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It's something of a dream to think of speaking in one language and having your words, in your own voice, be heard correctly phrased in another. So it's startling to see a real-life demo. Microsoft used a technique called Deep Neural Networks to train more discriminative and better speech recognisers than previous methods. The system converts spoken English into text, much like dictation apps, but with greater accuracy. Then those words are translated in real-time into Mandarin and spoken aloud using sounds captured from the speaker's own voice. It's still not perfect, of course, but it feels like a step into the future.

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DON'T WASTE WASTE: There's one resource that isn't in short supply around the world: urine. Three teenage girls in Africa developed a generator that produces 6 hours of power for every litre of urine fed into it. Most people produce a couple of litres of urine per day. The device uses an electrolytic cell to extract hydrogen from the urine. The hydrogen is then purified with a typical water filter and fed into a cylinder of liquid borax to remove excess humidity. From there the purified hydrogen can power a generator to produce 6 hours of electricity. Couldn't that revolutionise city or even household sewage systems! I wonder what the waste products are. Inhabitat details.

A SPRING IN THE STEP: Artificial leg prostheses often cause wearers to walk unevenly because the prosthesis is lacking a proper ankle. Researchers at The University of Alabama are developing a powered ankle for such prostheses. Powered prostheses are usually quite heavy, but the team are working on an artificial muscle that is lighter. The new ankle also uses a monopropellant to store and release energy generated by walking. In the long term they hope to make prostheses that look and function like human legs. Presumably these developments could be adapted for other body joints too. The University of Alabama explains.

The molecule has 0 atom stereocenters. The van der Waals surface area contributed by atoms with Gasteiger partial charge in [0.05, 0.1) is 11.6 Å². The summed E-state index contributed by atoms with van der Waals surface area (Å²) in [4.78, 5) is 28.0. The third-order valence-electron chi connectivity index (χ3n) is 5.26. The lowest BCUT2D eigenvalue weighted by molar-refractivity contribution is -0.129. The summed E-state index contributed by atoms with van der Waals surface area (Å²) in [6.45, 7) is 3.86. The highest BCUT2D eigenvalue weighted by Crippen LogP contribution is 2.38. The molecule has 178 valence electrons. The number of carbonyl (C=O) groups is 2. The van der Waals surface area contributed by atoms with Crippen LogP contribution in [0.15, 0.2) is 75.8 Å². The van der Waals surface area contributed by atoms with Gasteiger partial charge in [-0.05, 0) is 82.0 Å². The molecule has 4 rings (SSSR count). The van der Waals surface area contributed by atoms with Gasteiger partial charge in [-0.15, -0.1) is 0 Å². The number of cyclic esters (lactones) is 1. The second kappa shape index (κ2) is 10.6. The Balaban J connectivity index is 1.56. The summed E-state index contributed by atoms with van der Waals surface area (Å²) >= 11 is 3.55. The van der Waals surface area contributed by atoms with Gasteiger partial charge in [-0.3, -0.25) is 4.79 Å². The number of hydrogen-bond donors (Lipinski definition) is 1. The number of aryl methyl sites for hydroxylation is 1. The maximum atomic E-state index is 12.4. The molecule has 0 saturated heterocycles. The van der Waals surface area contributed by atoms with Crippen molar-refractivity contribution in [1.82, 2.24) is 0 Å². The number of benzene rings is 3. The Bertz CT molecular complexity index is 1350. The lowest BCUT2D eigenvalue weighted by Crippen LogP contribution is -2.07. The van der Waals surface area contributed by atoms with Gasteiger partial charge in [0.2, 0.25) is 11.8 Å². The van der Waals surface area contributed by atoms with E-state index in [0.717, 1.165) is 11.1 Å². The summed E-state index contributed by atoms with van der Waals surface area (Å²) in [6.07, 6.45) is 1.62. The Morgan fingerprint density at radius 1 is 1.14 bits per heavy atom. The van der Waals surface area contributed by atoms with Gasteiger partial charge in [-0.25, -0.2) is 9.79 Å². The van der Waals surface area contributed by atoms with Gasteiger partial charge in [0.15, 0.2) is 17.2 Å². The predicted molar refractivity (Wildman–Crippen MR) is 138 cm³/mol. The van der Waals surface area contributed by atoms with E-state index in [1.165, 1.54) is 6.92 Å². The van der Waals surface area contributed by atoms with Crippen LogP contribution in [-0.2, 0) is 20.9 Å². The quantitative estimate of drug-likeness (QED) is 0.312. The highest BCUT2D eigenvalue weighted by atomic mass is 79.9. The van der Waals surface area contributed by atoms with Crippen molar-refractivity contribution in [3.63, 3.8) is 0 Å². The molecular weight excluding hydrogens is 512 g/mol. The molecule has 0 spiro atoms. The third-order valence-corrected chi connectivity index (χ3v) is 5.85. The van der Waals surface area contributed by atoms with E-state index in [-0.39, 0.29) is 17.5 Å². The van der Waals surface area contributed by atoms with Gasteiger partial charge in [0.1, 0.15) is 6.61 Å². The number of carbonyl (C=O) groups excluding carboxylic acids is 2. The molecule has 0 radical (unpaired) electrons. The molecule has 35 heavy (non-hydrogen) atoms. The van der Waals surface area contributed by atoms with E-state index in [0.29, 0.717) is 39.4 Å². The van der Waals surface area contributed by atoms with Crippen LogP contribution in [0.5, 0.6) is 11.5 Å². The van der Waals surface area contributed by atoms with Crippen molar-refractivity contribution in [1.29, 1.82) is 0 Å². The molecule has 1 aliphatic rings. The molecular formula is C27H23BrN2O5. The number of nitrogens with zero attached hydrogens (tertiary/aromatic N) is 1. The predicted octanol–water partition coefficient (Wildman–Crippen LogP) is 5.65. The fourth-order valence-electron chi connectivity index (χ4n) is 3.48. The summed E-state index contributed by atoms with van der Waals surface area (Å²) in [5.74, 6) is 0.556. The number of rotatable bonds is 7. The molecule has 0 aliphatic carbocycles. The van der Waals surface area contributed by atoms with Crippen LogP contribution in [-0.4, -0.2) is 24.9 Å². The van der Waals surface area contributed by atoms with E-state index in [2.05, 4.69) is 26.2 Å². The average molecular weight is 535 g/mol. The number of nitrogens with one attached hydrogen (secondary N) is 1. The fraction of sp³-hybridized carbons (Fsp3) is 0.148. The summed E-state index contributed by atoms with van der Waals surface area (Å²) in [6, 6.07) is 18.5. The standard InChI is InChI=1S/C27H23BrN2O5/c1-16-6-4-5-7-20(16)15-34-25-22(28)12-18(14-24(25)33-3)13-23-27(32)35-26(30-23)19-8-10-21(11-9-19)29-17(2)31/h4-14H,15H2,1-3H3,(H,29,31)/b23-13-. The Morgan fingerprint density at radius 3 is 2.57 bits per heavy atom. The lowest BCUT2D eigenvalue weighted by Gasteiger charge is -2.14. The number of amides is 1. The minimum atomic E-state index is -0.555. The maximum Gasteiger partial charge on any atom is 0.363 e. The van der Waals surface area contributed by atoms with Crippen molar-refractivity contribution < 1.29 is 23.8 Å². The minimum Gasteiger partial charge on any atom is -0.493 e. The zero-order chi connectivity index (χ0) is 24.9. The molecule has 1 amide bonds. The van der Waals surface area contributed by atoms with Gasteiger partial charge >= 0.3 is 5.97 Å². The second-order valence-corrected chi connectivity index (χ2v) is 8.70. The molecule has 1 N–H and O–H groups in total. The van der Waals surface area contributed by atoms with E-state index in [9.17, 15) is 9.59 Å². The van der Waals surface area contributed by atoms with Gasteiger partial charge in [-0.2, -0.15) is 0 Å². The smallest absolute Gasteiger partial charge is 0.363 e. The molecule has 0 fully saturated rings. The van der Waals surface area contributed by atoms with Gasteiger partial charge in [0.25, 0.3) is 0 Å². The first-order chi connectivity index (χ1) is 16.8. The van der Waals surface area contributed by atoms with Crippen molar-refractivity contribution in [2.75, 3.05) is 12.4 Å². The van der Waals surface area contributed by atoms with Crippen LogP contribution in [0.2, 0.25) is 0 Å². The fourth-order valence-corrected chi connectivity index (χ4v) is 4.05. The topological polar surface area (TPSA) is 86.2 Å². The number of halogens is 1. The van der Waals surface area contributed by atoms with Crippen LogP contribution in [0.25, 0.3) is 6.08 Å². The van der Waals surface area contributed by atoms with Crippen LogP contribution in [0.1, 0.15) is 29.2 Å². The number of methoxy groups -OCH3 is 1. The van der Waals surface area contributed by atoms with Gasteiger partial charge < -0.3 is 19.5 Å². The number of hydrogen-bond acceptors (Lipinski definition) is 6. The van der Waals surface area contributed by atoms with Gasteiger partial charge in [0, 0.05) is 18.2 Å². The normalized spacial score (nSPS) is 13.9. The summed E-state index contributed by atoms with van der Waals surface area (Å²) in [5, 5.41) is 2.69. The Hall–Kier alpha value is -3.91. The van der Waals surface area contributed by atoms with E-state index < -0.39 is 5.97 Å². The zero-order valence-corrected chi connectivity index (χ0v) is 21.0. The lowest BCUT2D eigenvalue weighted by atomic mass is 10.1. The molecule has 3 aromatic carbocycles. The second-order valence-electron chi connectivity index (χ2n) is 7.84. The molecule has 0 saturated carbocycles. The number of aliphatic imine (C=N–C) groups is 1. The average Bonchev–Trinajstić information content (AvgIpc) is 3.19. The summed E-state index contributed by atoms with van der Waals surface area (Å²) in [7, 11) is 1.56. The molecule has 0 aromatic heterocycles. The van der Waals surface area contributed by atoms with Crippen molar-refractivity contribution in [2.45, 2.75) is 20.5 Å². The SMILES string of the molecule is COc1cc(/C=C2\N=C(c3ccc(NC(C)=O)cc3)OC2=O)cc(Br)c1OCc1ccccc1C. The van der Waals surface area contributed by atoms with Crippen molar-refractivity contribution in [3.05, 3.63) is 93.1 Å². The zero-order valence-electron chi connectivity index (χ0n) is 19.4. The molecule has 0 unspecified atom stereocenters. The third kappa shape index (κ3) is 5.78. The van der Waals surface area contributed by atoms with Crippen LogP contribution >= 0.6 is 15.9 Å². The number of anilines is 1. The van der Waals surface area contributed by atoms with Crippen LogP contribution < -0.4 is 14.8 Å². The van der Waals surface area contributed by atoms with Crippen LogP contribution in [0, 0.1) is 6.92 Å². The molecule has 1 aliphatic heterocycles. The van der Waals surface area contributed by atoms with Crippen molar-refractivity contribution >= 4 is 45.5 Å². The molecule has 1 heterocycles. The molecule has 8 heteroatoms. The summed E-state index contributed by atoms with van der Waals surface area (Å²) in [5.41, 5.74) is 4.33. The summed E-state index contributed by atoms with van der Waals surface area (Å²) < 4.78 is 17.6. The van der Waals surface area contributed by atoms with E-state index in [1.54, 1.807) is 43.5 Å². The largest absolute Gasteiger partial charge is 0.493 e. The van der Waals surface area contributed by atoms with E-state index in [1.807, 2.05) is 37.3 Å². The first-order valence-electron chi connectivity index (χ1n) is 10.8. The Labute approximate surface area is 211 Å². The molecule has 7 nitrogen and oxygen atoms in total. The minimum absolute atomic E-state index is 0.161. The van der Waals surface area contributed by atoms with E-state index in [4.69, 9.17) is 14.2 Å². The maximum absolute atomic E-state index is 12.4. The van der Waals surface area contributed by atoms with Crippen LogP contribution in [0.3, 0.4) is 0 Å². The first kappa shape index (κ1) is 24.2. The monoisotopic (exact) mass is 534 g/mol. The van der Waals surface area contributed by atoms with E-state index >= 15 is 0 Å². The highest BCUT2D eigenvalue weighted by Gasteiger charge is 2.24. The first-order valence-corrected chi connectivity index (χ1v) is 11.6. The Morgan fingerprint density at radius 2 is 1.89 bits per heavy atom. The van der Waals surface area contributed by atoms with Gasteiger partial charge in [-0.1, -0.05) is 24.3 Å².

LIKE SANDS THROUGH THE HOURGLASS: Annoyed by a particular character on the latest episode of that TV show? StoryVisualizer software may let you customise TV shows to watch only what you want from them. A team at the Toulouse Institute for Computer Science Research created software that deconstructs storylines by detecting actors faces and backgrounds, and by gathering keywords from the audio. Then it assembles the chunks into separate plotlines reflecting semantically similar items. One idea is that you could quickly catch up if you've missed several episodes of a favourite show. Or perhaps you could remove the annoying characters from the episode, and focus on the ones you like. New Scientist has further info.

SCREEN YOUR CARDS: A new credit card from Mastercard includes an LCD display and built-in keyboard. The card could be used in two-factor authentication, removing the need for a separate gadget, and it may in future display loyalty points, recent transactions or an account balance. Yet another password to learn? BBC has the details.

Miraz Jordan, knowit.co.nz